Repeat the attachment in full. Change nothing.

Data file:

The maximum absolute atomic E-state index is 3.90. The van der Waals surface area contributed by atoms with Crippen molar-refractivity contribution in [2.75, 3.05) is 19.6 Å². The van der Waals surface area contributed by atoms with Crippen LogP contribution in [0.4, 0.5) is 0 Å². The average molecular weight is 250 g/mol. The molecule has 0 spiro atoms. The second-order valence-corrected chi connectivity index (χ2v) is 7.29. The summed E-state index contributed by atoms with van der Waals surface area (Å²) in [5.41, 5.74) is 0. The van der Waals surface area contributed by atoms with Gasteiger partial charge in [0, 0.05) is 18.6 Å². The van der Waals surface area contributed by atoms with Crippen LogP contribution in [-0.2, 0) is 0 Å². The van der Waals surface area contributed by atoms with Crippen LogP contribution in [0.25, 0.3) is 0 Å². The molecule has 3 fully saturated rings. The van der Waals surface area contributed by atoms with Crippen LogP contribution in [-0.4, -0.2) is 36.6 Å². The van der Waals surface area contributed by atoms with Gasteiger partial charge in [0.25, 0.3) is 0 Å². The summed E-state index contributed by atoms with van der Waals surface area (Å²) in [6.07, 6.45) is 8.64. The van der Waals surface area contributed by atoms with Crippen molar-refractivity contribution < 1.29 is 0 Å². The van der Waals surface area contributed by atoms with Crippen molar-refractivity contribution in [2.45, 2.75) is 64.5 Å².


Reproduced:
The maximum absolute atomic E-state index is 3.90. The van der Waals surface area contributed by atoms with Crippen molar-refractivity contribution in [2.75, 3.05) is 19.6 Å². The van der Waals surface area contributed by atoms with Crippen LogP contribution in [0.4, 0.5) is 0 Å². The average molecular weight is 250 g/mol. The molecule has 0 spiro atoms. The second-order valence-corrected chi connectivity index (χ2v) is 7.29. The summed E-state index contributed by atoms with van der Waals surface area (Å²) in [5.41, 5.74) is 0. The van der Waals surface area contributed by atoms with Gasteiger partial charge in [0, 0.05) is 18.6 Å². The van der Waals surface area contributed by atoms with Crippen LogP contribution in [-0.2, 0) is 0 Å². The van der Waals surface area contributed by atoms with Crippen LogP contribution in [0.25, 0.3) is 0 Å². The molecule has 3 fully saturated rings. The van der Waals surface area contributed by atoms with Crippen LogP contribution in [-0.4, -0.2) is 36.6 Å². The van der Waals surface area contributed by atoms with Gasteiger partial charge in [0.25, 0.3) is 0 Å². The summed E-state index contributed by atoms with van der Waals surface area (Å²) in [6.07, 6.45) is 8.64. The van der Waals surface area contributed by atoms with Crippen molar-refractivity contribution < 1.29 is 0 Å². The van der Waals surface area contributed by atoms with Crippen molar-refractivity contribution in [2.45, 2.75) is 64.5 Å².